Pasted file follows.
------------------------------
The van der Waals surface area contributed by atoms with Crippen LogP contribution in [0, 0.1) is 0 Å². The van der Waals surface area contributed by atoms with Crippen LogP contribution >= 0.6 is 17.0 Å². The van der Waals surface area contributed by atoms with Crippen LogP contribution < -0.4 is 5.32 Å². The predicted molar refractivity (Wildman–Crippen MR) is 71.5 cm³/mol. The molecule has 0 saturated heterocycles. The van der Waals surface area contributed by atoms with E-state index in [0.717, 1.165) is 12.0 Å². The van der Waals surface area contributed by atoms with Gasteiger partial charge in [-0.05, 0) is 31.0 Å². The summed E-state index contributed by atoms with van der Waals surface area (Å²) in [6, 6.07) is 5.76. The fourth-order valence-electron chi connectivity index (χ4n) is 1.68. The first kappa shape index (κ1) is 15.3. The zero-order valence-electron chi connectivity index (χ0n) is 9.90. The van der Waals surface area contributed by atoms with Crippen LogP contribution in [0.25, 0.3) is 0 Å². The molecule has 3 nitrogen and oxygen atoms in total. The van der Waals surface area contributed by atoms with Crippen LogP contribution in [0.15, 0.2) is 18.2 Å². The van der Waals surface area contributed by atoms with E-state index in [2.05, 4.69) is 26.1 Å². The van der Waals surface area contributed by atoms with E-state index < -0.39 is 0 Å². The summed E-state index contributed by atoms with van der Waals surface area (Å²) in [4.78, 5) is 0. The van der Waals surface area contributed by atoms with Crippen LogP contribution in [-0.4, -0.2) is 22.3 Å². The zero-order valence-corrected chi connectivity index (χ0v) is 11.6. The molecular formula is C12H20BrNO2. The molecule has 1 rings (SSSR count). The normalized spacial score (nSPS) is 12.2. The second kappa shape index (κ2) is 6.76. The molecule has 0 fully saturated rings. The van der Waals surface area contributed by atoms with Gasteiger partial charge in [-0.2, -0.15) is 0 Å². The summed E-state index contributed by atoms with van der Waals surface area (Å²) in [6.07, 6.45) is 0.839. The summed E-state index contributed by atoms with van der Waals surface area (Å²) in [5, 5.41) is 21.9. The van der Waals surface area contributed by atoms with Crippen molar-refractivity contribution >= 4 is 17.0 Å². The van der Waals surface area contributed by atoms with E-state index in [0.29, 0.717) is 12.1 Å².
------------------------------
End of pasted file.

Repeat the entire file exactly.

The van der Waals surface area contributed by atoms with Crippen LogP contribution in [0, 0.1) is 0 Å². The van der Waals surface area contributed by atoms with Crippen LogP contribution >= 0.6 is 17.0 Å². The van der Waals surface area contributed by atoms with Crippen LogP contribution < -0.4 is 5.32 Å². The predicted molar refractivity (Wildman–Crippen MR) is 71.5 cm³/mol. The molecule has 0 saturated heterocycles. The van der Waals surface area contributed by atoms with E-state index in [0.717, 1.165) is 12.0 Å². The van der Waals surface area contributed by atoms with Gasteiger partial charge in [-0.05, 0) is 31.0 Å². The summed E-state index contributed by atoms with van der Waals surface area (Å²) in [6, 6.07) is 5.76. The fourth-order valence-electron chi connectivity index (χ4n) is 1.68. The first kappa shape index (κ1) is 15.3. The zero-order valence-electron chi connectivity index (χ0n) is 9.90. The van der Waals surface area contributed by atoms with Crippen LogP contribution in [0.25, 0.3) is 0 Å². The molecule has 3 nitrogen and oxygen atoms in total. The van der Waals surface area contributed by atoms with Crippen LogP contribution in [0.15, 0.2) is 18.2 Å². The van der Waals surface area contributed by atoms with E-state index in [2.05, 4.69) is 26.1 Å². The van der Waals surface area contributed by atoms with E-state index < -0.39 is 0 Å². The summed E-state index contributed by atoms with van der Waals surface area (Å²) in [4.78, 5) is 0. The van der Waals surface area contributed by atoms with Crippen LogP contribution in [-0.4, -0.2) is 22.3 Å². The zero-order valence-corrected chi connectivity index (χ0v) is 11.6. The molecular formula is C12H20BrNO2. The molecule has 1 rings (SSSR count). The normalized spacial score (nSPS) is 12.2. The second kappa shape index (κ2) is 6.76. The molecule has 0 fully saturated rings. The van der Waals surface area contributed by atoms with Gasteiger partial charge in [-0.2, -0.15) is 0 Å². The summed E-state index contributed by atoms with van der Waals surface area (Å²) in [6.07, 6.45) is 0.839. The summed E-state index contributed by atoms with van der Waals surface area (Å²) in [5, 5.41) is 21.9. The van der Waals surface area contributed by atoms with Crippen molar-refractivity contribution >= 4 is 17.0 Å². The van der Waals surface area contributed by atoms with E-state index in [0.29, 0.717) is 12.1 Å².